Midnight Special ** out of ****
Directed by Jeff Nichols
Starring: Michael Shannon, Joel Edgerton, Adam Driver, Jaeden Lieberher, Kirsten Dunst, and Sam Shepherd
Release Date- March 18, 2016
Midway through Midnight Special there’s a line that’s uttered from a father to his son that sticks with us, despite how generic it initially seems, and encapsulates its director’s entire film oeuvre. “I like worrying about you,” Roy (Michael Shannon) says to his son, Alton (Jaeden Lieberher), after a near death experience. Such a simple line depicts the compulsion men invariably encounter in each of the four films made by Arkansas director Jeff Nichols. His men are troubled, burdened, and eventually consumed by an unhealthy urge to either protect their family, friends, or legacy.
Unlike the best films of Nichols (this ranks last on his list), Midnight Special does not fully go with the reverberations that such a faithful adherence to a compulsion would lead to. Rather, we are dragged along an erratic journey that fuses a variety of genres (inevitable comparisons to E.T. Will ensue), eventually losing sight of Mr. Nichols’ sweet spot: examining man’s unerring religious devotion to protection and human emotion.
Of course it is encouraged for directors to traverse the roads beyond their complacency. An attempt at such a task is an exercise in precision and even risk-taking. Knowing when and where to direct one’s attention is a hallmark of a superb director. Nichols, a homegrown talent, portrays the Deep South unlike anyone today, but this feature has him distancing himself from that, slowly resembling a director who wants to break his mold but unclear what to pursue next.
Nichols’ foray into science-fiction never reaches its full potential and, more depressingly, never attains its denouement. We saw glimmers of sci-fi genius in his 2011 film, Take Shelter. In that film Michael Shannon plays a man plagued by visions of an impending apocalypse and the measures he goes to in order to protect his family. That’s a better science-fiction film mainly because the film strictly observes a man and his family, and not finding attraction with anything else. The same can be said regarding his last feature, Mud, and his first and best feature, Shotgun Stories.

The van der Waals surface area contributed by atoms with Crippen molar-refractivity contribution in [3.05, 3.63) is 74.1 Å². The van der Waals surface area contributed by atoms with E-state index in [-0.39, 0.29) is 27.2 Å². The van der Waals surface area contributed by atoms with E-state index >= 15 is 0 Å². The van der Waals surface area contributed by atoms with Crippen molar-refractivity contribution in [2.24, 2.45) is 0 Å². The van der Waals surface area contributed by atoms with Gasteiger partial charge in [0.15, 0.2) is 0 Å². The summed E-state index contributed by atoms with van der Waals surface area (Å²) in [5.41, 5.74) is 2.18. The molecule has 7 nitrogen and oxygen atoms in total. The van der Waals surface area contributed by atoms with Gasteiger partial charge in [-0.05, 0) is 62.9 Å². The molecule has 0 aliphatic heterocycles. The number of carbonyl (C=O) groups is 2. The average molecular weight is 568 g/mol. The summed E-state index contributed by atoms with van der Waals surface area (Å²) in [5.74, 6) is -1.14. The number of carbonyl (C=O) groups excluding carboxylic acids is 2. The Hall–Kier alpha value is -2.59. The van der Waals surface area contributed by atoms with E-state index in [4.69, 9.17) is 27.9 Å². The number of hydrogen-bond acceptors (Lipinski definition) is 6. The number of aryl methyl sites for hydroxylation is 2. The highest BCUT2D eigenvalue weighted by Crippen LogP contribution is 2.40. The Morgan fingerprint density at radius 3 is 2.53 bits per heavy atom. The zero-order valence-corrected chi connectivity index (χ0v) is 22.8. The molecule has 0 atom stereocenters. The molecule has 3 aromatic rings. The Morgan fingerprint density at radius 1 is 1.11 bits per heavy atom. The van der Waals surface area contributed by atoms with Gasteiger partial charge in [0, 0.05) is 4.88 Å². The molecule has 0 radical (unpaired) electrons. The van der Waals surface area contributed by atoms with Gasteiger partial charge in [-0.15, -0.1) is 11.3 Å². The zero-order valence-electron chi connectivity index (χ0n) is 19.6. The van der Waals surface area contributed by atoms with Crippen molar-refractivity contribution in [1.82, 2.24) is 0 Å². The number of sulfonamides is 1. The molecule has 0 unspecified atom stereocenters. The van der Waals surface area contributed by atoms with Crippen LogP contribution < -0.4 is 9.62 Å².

When Midnight Special begins we are immediately thrust into a situation that resembles a kidnapping. In a darkened motel room (made possible by taping cardboard to the windows to prevent sunlight), Roy and his old best friend, Lucas (Joel Edgerton), are staring intently at a television reporting the kidnapping of an 8-year-old boy. Alton is the boy and Roy, the father, is the kidnapper. Alton is present in the hotel room with the two men, hiding beneath a white sheet and blue swimming goggles while devouring pages from a comic book. It looks like a friendly situation rather than a kidnapping. It is revealed that Roy and Lucas are attempting to save Alton from everyone, and even provide him with something that has been eluding him.
Then the next scene contains what resembles a religious cult, headed by Calvin (Sam Shepherd). Turns out Alton was their godhead (who possesses special powers that allow him to project blinding beams of light from his eyes, hence the goggles) and Roy had previous history with this group until he cut ties. Looking out at his congregation Calvin preaches made-up doctrines containing numbers of particular significance, until the FBI interrupts, bursting through the doors, and takes all present into questioning.
Within the first 15 minutes Nichols’ direction exemplifies a creator with an over abundance of ambition, setting up multiple ways his film can go but quickly going nowhere at all. Our initial attraction is to the boy, and then to the congregation, and then back to the boy. It is all over the place and with key performances to keep us engaged. Also captivating us is an NSA agent played by Adam Driver. With the scenes he is provided he makes the most out of his awkward yet impressive talents, providing a slight sense of comic relief when the film begins to take itself too seriously.
Aside from the stellar acting and the potent father/son relationship, Midnight Special amounts to very little. The film says more concise things about its director rather than its own narrative, and that should not be the case with so much that is going on here. Watching the progression that Nichols has been undergoing, though, one can sense a slight disenchantment with the south, corralling anything he can to spice it up, and a digression from the genius that he was once considered imminently attaining. Granted, this is only a minute digression, but it is a glaring one at that.